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    Study confirms EuroCave Wine Art system’s effectiveness in preserving wine in open bottles

    EuroCave

    EuroCave carried out a scientific study on wine preservation to determine the efficacy of their Wine Art system. The study was carried out by Institut Universitaire de la Vigne et du Vin (Wine and Vine University Institute) of the University of Burgundy over a period of eight months, through a series of experiments to determine the effectiveness of EuroCave’s Wine Art appliance, which preserves wine in open bottles.

    Wine drinking habits have changed over time, with people drinking less wine, but of better quality. Consequently, bottles remain open for longer, raising concerns about preserving the wine’s flavours. Several wine preservation appliances have been introduced into the market with the promise to preserve wine for very long periods but very often, are not based on scientific facts.

    Once a wine bottle is opened, the exposure to oxygen causes the wine to oxidise and alter its original qualities. An unopened bottle contains negligible amounts of dissolved oxygen per litre of wine. When the bottle is opened, this delicate balance is disturbed with ambient oxygen coming into contact with the wine and setting off the irreversible process of wine oxidation.

    Solutions are available to slow down the oxidation process when the bottle is opened. Two of these solutions include compressing the space at the top of the bottle by means of inert gas (argon and nitrogen), or establishing a vacuum in the space at the top (reduction in oxygen).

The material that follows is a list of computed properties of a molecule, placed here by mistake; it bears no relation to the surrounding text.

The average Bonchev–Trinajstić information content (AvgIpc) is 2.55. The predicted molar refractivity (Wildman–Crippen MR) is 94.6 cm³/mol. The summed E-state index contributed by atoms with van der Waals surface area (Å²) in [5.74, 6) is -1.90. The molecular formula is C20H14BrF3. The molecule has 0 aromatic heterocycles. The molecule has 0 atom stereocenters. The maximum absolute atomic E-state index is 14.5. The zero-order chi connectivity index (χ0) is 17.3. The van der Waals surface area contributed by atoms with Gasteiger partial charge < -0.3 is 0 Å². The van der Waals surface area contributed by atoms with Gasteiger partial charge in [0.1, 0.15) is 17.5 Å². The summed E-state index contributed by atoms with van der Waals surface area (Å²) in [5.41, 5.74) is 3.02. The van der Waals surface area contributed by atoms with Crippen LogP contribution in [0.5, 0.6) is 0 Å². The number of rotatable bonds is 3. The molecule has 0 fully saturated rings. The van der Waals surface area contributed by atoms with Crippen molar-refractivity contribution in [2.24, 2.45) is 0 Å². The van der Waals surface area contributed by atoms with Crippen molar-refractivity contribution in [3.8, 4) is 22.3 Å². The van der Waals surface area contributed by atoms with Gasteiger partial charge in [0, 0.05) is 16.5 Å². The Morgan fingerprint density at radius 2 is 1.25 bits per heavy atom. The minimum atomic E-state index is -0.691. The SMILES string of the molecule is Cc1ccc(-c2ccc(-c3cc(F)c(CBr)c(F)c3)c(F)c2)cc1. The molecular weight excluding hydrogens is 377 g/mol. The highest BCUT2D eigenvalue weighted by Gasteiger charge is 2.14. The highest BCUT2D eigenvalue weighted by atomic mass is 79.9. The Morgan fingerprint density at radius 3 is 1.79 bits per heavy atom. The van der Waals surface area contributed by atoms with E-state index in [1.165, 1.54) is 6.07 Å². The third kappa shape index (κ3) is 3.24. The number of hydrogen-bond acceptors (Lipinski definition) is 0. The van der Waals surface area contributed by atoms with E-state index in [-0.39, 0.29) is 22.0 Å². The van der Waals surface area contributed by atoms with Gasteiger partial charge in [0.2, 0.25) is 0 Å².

For the purpose of the study, researchers at the Institut Universitaire de la Vigne et du Vin in Dijon, supervised by Régis Gougeon, conducted experiments on the process used by EuroCave’s Wine Art appliance. These experiments confirmed that the wine ageing process was slowed down by controlled application of a vacuum in the space above the wine in the bottle, which reduces the oxidation process without changing the sensory profile (flavours) of the wine. 

    Régis Gougeon explained that the researchers also wanted to compare the effect of using different inert gases on the oxygen content that can be dissolved in the wine when preserving the wine by compressing the space at the top of the bottle. These experiments demonstrate the fact that nitrogen is as effective as argon and that the vacuum principle used by the Wine Art system allows the same results to be obtained without using inert gas.

    Additionally, the effectiveness of the Wine Art system was confirmed by a panel of expert tasters who found no difference between bottles that had just been opened and identical bottles that had been opened, partially consumed and preserved by the Wine Art system for periods of up to 7 days. The panel of tasters also highlighted the fact that the Wine Art system more effectively retained the original tasting qualities of the wine in comparison with preservation systems using inert gas.

    Image: EuroCave Wine Art system - Preserve 2 opened bottles of wine for up to 11 days

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